Dechen Dolkar

In April alone, the Office of Consumer Protection (OCP) received a total of 16 complaints from consumers across the country.

OCP imposed fines on 46 entities and made 59 entities rectify unfair trade practices in the same month.

Of the 16 complaints, two were about faulty products, four about service terms and condition commitment failure, seven about miscellaneous unethical trade practices, and three about price manipulation.

Chief program officer of OCP, Jigme Dorji said that the two faculty products were a Buddhist ritual artefact and household appliances.

He said that one of the customers complained that the Buddhist artefact product was not functioning and it was reimbursed.

“The other product was a grinder and an electric boiler. The products were not functioning and they were replaced,” he said.

The chief said that the terms and conditions commitment failures mainly pertained to advances paid for the delivery of goods that were not fulfilled or reimbursement of advances for services that were not consumed.

Miscellaneous complaints included misleading advertisements on social media about the nature of the product, sale of products with unsubstantiated health benefits, failure to supply goods as advertised on social media and failure to get compensation for double payment made by a consumer through internet banking.

He said that there was a product in the market claiming health benefits. The product name was VIRUS SHUTOUT claiming that it will cure the Covid-19.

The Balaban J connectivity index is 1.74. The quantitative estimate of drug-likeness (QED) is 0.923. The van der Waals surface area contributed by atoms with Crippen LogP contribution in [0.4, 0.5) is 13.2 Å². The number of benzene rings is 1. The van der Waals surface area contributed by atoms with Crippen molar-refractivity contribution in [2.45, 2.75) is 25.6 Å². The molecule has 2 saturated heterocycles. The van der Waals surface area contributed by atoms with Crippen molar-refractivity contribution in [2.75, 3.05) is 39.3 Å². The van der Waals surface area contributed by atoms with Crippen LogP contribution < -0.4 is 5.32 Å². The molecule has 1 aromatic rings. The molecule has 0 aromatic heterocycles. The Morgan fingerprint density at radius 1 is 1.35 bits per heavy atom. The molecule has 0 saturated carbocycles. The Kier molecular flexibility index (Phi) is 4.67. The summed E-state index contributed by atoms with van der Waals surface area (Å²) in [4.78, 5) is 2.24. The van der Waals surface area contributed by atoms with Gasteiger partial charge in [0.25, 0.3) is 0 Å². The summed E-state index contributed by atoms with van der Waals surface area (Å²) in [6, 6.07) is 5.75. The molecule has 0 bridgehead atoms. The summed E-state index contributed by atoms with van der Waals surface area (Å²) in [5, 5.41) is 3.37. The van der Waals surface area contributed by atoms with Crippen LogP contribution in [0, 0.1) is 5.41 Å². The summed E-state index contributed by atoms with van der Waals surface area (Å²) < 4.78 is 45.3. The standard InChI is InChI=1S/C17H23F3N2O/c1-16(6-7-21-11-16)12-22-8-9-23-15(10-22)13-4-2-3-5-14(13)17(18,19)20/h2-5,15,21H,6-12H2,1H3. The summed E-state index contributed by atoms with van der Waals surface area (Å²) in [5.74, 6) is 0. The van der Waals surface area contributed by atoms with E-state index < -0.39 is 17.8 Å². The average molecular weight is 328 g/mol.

Jigme Dorji said that based on the nature of complaints, the OCP mediated between the complainant and the business entity for refunds or replacement of faulty products.

“The business entities are further directed to rectify their mistakes and comply with the rules and regulations, failing which further action can be taken,” he said.

He also said that while the OCP entertains all types of consumer complaints against a business entity to get fair redressal, in many cases, it has been found that consumers also do not take precautions before buying or making a purchase decision. Customers did not fully read or understand the terms and conditions, find out whether an e-commerce business is registered and genuine or check and compare the prices of goods and services that are offered by other businesses.

The OCP urges general consumers to make informed purchase decisions and carry out due diligence before any purchase.